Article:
I have memories of getting two gifts growing up. For my sixth birthday my parents got me my first bike. It was white with pink hearts and I’ll never forget that moment of getting my first real bike and learning how to ride it with my dad.
I also remember my parents giving my sister and I the most beautiful dollhouse for Christmas one year. They spent many evenings building this gift.
It was incredibly detailed with tiny cedar shingles, a bay window and all the walls were even covered in wallpaper. It was amazing and my sister and I spent many hours playing with. In fact, my mom kept it and I hope one day that my daughters can play with it.
All of our birthdays and Christmases growing up were always joyful celebrations and full of gifts. Our Christmas trees (and our grandparents’ Christmas trees) were always surrounded by presents. There was never a lack of gifts to go around.
However, at my age now I can only remember two distinct gifts from my childhood. That’s it … two. Sorry, mom and dad.
It wasn’t that they didn’t give me stuff, they did. And I’m sure they put a lot of thought into it (or at least my mom did, my dad was always equally surprised when we opened our presents.) But for whatever reason, none of it seems to stick in my mind.
This is why I struggle with what to get my children for Christmas. I want to give them meaningful gifts they will remember. But they are so young, they likely won’t at this age.
At one point are we giving gifts or just giving stuff? Like material things. I want to make memories.
Or am I just thinking too much into it? It is so fun to open presents and watch our children rip open gifts. The joy on their faces, even if it only lasts a little while, is so worth it.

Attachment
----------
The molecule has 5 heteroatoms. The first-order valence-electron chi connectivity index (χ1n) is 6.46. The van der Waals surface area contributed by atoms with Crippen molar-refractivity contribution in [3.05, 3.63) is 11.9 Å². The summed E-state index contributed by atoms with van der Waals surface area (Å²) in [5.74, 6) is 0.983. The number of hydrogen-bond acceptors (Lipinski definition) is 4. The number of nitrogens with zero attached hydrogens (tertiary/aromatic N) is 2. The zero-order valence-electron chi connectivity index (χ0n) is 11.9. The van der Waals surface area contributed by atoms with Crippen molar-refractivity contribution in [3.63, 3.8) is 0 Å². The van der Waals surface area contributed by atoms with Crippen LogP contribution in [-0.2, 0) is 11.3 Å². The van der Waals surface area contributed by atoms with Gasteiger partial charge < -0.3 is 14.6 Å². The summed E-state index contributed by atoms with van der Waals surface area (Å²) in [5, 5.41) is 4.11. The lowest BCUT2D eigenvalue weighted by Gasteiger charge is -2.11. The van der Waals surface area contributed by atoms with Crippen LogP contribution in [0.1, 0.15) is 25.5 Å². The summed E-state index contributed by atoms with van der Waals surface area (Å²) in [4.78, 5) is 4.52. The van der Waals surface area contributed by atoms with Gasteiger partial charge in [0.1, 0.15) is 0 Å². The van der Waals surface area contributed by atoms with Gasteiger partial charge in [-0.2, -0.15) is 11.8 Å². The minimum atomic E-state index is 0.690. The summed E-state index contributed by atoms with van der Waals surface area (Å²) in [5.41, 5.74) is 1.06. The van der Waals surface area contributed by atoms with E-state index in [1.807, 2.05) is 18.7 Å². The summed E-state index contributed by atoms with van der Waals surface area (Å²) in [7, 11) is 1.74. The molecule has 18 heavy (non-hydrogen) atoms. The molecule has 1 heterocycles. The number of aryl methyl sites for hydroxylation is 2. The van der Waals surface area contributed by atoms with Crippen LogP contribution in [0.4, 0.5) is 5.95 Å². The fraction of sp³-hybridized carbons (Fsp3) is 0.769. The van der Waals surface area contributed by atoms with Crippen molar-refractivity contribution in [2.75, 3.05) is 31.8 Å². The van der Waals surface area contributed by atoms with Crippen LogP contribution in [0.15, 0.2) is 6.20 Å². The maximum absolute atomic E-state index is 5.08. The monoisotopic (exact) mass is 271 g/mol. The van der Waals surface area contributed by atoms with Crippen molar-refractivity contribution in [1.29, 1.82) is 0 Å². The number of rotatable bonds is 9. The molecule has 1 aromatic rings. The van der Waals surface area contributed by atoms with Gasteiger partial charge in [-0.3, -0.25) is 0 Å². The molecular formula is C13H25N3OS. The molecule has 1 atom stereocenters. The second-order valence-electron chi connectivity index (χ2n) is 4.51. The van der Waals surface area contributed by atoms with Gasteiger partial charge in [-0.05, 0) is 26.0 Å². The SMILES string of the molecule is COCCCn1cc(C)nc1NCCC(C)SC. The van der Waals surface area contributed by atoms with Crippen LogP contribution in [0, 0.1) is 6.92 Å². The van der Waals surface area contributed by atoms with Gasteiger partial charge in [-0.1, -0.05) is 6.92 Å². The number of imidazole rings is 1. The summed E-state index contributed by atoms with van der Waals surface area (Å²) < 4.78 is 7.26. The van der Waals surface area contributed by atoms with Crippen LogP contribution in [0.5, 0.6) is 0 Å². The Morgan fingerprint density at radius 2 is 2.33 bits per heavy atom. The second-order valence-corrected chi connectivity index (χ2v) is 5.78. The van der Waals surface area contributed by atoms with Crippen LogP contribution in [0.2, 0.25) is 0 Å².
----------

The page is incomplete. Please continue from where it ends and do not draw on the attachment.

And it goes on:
But their toy boxes (yes, plural) are overflowing. The “it” toy that we searched all over for and bought our daughter last year is already broken and probably collecting dust somewhere. While she was so excited for it last year, she has completely forgotten about it already. We gave her a moment of joy, and that was amazing but now this toy will likely sit in a landfill for a hundred years.
This year, my husband and I have decided to buy each of our girls one toy, one book and a pair of fun pjs. I’m also hoping to encourage relatives to get the girls memories instead of toys.
My daughter would love to get a gift certificate for her first manicure and go on a date with one of her aunts. She would also love someone to take her to the movies or even just out for lunch.
Making memories is way more important and way more special than a gift. It can also be more environmentally friendly and maybe even more economic. A promise of a spring time picnic, a day of horseback riding or an afternoon of tobogganing with hot chocolate are all great gift ideas.
I’ve also heard of people buying subscriptions as gifts. This is a great idea, there are fantastic kid magazines out now and sticker clubs and all kinds of different types of memberships.
Children love getting mail, it could be the gift that keeps on giving. Let’s not go into debt or fill our landfills this season, instead let’s make memories.
Marisca Bakker writs for the Smithers Interior News.
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